What do you think is special about this part of Cornwall? Have you lived in Bude for very long?

This part of Cornwall is special to me because when I arrived, wet behind the ears about 25 years ago, it was the embodiment of the unknown. I arrived in the summer holidays so had no means to meet people of my own age. I didn’t know about the various youth clubs that were available at the time, so I’d often walk up to the headland and sit on the downs, looking out to sea, day-dreaming about the kind of life I would have here. Although quite a lonely start it was full of the magic of possibilities and I don’t think that magic has ever left me. Bude is an amazing place that has a rugged beauty to it. Although I moved away for a number of years, I am very happy to be back.

Thinking about your writing, are there any writers who’ve inspired or influenced you in particular?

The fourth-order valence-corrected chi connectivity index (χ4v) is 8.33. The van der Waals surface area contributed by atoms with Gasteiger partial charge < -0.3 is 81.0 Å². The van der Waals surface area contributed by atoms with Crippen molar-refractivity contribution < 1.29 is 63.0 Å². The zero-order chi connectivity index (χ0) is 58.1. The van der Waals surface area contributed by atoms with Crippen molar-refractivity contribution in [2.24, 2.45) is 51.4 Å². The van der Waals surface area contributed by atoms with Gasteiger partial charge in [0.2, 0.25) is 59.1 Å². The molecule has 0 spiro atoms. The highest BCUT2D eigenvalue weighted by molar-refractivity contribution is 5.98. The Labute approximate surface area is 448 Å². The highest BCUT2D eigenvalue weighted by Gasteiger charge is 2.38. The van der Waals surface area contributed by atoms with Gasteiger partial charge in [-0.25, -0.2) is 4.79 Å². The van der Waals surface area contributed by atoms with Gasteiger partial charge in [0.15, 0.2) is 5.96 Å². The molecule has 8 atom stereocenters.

Books have always been a doorway for me, providing complete escapism. I read a variety of authors, covering a range of genres including science fiction, fantasy, horror and thrillers. Edmund Cooper’s stories, set in familiar places in England, made me feel that I could write about the places I knew. The fantasy stories of Marion Zimmer Bradley include strong female characters that appeal to me. Stephen King produces some great plots, fleshing his stories out with amazing descriptive devices. He also gives me a good scare!

The poems in a ‘A Little Bit Of Everything’ were written over many years. How has your situation changed over the time period that this collection represents?